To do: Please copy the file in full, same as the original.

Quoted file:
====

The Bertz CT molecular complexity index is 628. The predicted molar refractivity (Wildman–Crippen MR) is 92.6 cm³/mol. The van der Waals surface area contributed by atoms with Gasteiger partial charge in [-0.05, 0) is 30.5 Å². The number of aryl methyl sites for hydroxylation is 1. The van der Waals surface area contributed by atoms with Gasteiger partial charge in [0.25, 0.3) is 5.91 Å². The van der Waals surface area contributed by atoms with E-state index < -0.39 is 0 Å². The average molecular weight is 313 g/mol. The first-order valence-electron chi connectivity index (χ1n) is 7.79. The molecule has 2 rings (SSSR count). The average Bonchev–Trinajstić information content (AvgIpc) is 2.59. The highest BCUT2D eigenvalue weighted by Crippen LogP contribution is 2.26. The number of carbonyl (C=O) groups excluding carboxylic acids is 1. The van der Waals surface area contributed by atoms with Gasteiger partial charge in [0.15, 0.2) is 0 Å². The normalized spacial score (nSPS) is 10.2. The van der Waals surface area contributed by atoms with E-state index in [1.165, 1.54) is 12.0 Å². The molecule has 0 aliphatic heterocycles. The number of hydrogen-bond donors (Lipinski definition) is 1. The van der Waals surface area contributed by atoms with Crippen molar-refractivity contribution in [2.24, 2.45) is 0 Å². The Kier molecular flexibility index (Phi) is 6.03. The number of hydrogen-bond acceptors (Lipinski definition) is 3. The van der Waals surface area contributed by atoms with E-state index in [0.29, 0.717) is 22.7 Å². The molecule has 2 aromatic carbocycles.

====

The Bertz CT molecular complexity index is 628. The predicted molar refractivity (Wildman–Crippen MR) is 92.6 cm³/mol. The van der Waals surface area contributed by atoms with Gasteiger partial charge in [-0.05, 0) is 30.5 Å². The number of aryl methyl sites for hydroxylation is 1. The van der Waals surface area contributed by atoms with Gasteiger partial charge in [0.25, 0.3) is 5.91 Å². The van der Waals surface area contributed by atoms with E-state index < -0.39 is 0 Å². The average molecular weight is 313 g/mol. The first-order valence-electron chi connectivity index (χ1n) is 7.79. The molecule has 2 rings (SSSR count). The average Bonchev–Trinajstić information content (AvgIpc) is 2.59. The highest BCUT2D eigenvalue weighted by Crippen LogP contribution is 2.26. The number of carbonyl (C=O) groups excluding carboxylic acids is 1. The van der Waals surface area contributed by atoms with Gasteiger partial charge in [0.15, 0.2) is 0 Å². The normalized spacial score (nSPS) is 10.2. The van der Waals surface area contributed by atoms with E-state index in [1.165, 1.54) is 12.0 Å². The molecule has 0 aliphatic heterocycles. The number of hydrogen-bond donors (Lipinski definition) is 1. The van der Waals surface area contributed by atoms with Crippen molar-refractivity contribution in [2.24, 2.45) is 0 Å². The Kier molecular flexibility index (Phi) is 6.03. The number of hydrogen-bond acceptors (Lipinski definition) is 3. The van der Waals surface area contributed by atoms with E-state index in [0.29, 0.717) is 22.7 Å². The molecule has 2 aromatic carbocycles.